Although the two major research areas of the "Self" and "Social Relationships" have flourished, they have done so largely independently of each other. More and more research, however, has indicated that relationships shape the nature of the self and identity, and that self-views influence interpersonal processes and the manner in which people navigate their close relationships. The integration of research on self and social relationships has proved a particularly rich one, generating some of the most creative and insightful theories in psychology.
The Self and Social Relationships is the first volume that marks, expedites, and defines this exciting new research synthesis. It serves both as a platform for authors to present their latest ideas on the topic and to encourage continued integration in this emerging field. The contributions represent a diverse set of perspectives from social/personality and clinical psychology. Each chapter covers a topic that is central to the study of self and relationships, and presents some of the most exciting research programs in the field.
This volume is essential reading for researchers and students in the areas of both self and relationships.
Table of Contents
Self-related Motives Influence Close Relationships
Risk Regulation in Relationships: Self-Esteem and the If-then Contingencies of Interdependent Life
Sandra L. Murray
On the Role of Psychological Needs in Healthy Functioning: Integrating a Self-Determination Theory Perspective with Traditional Relationship Theories
Jennifer La Guardia
Self-Verification in Relationships as an Adaptive Process
William B. Swann, Jr., Christine Chang-Schneider, & Sarah Angulo
Narcissism and Interpersonal Self-Regulation
W. Keith Campbell & Jeffrey D. Green
Functions of the Self in Interpersonal Relationships: What Does the Self Actually Do?
Mark R. Leary
Reciprocal Influences of Self and Other, I: Self-Perception and Self-Regulation
Self-Perception as Interpersonal Perception
David A. Kenny & Tessa V. West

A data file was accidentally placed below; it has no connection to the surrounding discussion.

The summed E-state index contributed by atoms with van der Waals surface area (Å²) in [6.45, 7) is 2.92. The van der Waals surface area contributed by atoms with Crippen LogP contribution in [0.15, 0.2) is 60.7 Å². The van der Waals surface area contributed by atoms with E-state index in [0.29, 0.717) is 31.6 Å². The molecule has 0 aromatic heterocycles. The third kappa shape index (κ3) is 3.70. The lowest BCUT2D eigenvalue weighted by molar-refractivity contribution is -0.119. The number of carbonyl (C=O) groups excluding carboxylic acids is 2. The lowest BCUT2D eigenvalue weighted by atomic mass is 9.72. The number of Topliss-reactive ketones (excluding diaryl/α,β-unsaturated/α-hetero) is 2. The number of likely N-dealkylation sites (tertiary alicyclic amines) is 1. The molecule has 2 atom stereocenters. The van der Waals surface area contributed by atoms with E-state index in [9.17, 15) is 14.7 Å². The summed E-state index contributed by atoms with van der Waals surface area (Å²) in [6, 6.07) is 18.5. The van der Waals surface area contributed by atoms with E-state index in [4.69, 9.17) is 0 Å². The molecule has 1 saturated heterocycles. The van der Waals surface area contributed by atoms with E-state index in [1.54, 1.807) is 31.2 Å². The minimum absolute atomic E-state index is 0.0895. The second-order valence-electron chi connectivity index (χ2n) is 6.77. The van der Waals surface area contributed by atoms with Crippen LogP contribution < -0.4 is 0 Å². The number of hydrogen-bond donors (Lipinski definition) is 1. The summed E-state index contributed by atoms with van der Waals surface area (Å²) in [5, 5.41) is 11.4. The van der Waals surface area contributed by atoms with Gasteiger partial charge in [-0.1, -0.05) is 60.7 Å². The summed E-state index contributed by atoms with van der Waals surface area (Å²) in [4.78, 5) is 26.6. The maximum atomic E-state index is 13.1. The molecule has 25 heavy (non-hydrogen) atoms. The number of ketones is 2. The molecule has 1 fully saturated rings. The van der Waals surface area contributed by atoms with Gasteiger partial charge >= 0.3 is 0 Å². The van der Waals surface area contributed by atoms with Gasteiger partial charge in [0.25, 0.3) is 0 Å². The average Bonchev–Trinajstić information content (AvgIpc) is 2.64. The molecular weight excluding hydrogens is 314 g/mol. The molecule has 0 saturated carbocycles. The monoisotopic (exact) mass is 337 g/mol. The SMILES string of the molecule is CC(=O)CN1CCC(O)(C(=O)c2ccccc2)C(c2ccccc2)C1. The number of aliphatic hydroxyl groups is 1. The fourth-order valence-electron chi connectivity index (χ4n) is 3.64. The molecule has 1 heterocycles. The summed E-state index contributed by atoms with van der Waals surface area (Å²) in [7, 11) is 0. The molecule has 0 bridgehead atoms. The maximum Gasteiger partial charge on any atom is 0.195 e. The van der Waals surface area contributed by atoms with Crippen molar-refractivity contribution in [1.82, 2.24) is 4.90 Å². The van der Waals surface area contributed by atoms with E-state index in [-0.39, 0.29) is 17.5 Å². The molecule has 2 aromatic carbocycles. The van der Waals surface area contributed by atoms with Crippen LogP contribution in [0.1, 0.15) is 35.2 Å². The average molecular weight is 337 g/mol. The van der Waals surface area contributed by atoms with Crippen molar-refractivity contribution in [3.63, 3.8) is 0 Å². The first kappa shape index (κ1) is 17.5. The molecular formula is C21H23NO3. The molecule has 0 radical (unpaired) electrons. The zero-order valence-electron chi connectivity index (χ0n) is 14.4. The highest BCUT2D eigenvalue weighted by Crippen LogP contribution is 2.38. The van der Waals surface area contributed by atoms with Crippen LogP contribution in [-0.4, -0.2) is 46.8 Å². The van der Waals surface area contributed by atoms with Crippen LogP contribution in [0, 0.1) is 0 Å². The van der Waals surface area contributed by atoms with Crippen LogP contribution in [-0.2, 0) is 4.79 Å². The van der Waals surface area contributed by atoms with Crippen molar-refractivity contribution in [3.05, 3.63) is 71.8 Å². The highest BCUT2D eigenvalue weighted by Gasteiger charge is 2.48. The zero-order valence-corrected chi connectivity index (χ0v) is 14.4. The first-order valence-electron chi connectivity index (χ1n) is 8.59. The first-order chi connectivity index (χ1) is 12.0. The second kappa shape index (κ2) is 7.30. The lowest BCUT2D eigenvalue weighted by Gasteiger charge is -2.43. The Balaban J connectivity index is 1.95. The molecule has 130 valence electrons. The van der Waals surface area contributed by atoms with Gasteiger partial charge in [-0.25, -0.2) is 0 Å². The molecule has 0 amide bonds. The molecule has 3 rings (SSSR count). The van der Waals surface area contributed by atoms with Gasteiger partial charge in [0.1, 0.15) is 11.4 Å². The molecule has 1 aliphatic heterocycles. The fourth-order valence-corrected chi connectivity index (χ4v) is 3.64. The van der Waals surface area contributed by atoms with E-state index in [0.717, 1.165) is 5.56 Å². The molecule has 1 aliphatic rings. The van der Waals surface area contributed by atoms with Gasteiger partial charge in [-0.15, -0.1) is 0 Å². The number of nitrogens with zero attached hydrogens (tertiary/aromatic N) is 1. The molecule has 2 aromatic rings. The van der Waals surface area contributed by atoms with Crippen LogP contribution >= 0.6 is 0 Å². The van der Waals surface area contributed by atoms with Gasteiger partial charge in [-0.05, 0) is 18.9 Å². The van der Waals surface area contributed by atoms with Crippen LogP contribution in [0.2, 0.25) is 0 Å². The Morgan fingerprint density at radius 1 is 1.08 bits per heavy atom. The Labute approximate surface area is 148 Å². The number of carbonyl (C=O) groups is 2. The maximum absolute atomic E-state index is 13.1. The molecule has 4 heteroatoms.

Self-Regulation and Close Relationships
Roy F. Baumeister & Tyler F. Stillman
Immediate-Return Societies: What Can They Tell Us About The Self and Social Relationships in Our Society?
Leonard L. Martin & Steven Shirk
Evolutionary Accounts of Individual Differences in Adult Attachment Orientations
Jeffry A. Simpson, Lane Beckes, & Yanna J. Weisberg
Reciprocal Influences, II: Close Relationships and Changing the Self
How Close Others Construct and Reconstruct Who We Are and How We Feel About Ourselves
Arthur Aron, Sarah Ketay, Suzanne Riela, and Elaine N. Aron
The Relational Self in Transference: Intrapersonal and Interpersonal Consequences in Everyday Social Life
Serena Chen & Susan M. Andersen
Changes in Working Models of the Self in Relationships: A Clinical Perspective
Joanne Davila & Melissa Ramsay Miller
Time for some New Tools: Toward the Application of Learning Approaches to the Study of Interpersonal Cognition
Mark W. Baldwin, Jodene R. Baccus, Stéphane D. M. Dandeneau, & Maya Sakellaropoulo
Joanne V. Wood, University of Waterloo, Canada.
Abraham Tesser, Institute for Behavioral Research, University of Georgia.
John G. Holmes, University of Waterloo, Canada.
'Wood, Tesser, and Holmes have done a great job. The writing is clear throughout. The style and level of discourse is consistent. A great deal of theory and empirical work is reviewed and new insights also appear, often in welcome sections devoted to integration where theorists place their own views within the larger context of others’ theories and research. The book will be easy to use as a teaching tool. It is theory driven and, as such, provides readers with the structure that they will need to recall the many empirical findings that are reviewed. In addition, many authors provide wonderful role models of how to step back from one’s own perspectives and findings and place them in a larger context.' - Margaret S. Clark, Yale Universit, USA